The Analytical Engine In Glorious Technicolour!

Greetings long-suffering readers (and new soon-to-be-sufferers)! If you have been feeling deprived of Lovelace & Babbage news for lo these many months, rejoice! as you are in fact soon to find yourself heartily sick of this comic Graphic Novel. Over the next couple of weeks I find myself in little short of a Media Blitz quite enough to turn a girls head. And it starts with a BANG!

The Analytical Engine in Glorious Technicolor!

If you open up the Observer Tech Monthly this Sunday your eyes will have been dazzled by no less a sight than The Analytical Engine, its very self, a in full colour hand-tinted plate (with some more extracts as well!)! It’s an except from The Book, specially coloured in for the Observer for added beautousness. Additionally I make myself more than usually incoherent in an appended interview.

The colour one I leave to the Observer, but finally, FINALLY, I can share with you the the production of so many months of labour– my exhaustively (and boy do I mean that literally) researched visualisations of Babbage’s Analytical Engine. I’ve been vexed for years by the invariably vague descriptions of the Engine, even in quite detailed computer history books– frustrated by the brisk summary “it was a modern computer but cogs”. As a comics slinger graphic novelist all I wanted, and this seemed a modest ask, is an Official Drawing of a huge-ass computer made of cogs, so I could see what it looked like. Imagine my dismay when I found that (to the best of my knowledge) no such drawing existed! Not by Babbage, not by a scholar or an engineer or otherwise Official Person, nothing! There were a scattering of drawings of bits of the Engine; and lengthy examinations of the math and engineering of the Engine, but the whole thing? Nope. This is sort of understandable as Babbage left literally thousands of piecemeal drawings and kept changing the design, so doing a visualisation is actually really hard. And computer history books want to explain computing stuff and not provide me with eye-candy. BUT STILL.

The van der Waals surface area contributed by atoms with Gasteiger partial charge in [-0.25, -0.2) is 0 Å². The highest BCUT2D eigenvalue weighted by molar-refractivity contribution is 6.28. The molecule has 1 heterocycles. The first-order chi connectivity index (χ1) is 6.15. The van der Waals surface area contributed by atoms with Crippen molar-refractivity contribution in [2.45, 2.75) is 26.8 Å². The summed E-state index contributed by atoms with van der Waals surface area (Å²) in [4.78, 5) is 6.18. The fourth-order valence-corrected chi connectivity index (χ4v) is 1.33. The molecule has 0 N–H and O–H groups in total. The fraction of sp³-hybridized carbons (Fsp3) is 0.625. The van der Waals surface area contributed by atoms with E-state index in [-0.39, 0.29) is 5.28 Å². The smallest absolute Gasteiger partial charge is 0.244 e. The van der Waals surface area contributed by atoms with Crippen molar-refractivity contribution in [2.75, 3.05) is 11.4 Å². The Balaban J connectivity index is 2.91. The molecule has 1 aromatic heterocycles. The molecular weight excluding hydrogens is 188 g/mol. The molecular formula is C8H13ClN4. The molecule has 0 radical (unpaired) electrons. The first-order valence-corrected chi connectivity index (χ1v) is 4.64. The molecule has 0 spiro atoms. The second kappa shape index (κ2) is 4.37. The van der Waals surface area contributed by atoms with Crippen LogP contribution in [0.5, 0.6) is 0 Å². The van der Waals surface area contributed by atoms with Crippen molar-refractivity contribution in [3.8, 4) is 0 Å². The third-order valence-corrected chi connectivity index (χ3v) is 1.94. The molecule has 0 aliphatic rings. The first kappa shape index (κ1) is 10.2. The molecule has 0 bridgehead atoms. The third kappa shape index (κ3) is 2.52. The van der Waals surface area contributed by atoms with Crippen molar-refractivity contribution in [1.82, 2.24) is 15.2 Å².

So I had do my own, and it took ages and ages and hair-tearing over diagrams (elevations, Babbage! They are a Thing!), but I’m pretty proud of it, so here you go:

I think this merits a

TA-DA!

 

analyticalEngine

 

Over the next couple of weeks I’m doing a series of posts about the Engine, to show you how I got the above drawing from this:

plan25

and what this all means:

engineOverviewSpread

But today I want to talk about the really important matter of: what colour was it?

We rarely court controversy here at 2dGoggles Amalgamated Comics but I was a bit nervous in the colour scheme I used for the Observer colour version. For one thing, there’s a reason the comic is in black and white, and that is because its drawn by me, a person not very good at colour. More specifically though, in picturing the workings of the mysterious Engine you may have always pictured it in distinguished tones of steel grey and muted brass, as sported by its modern cousin the Difference Engine reconstruction: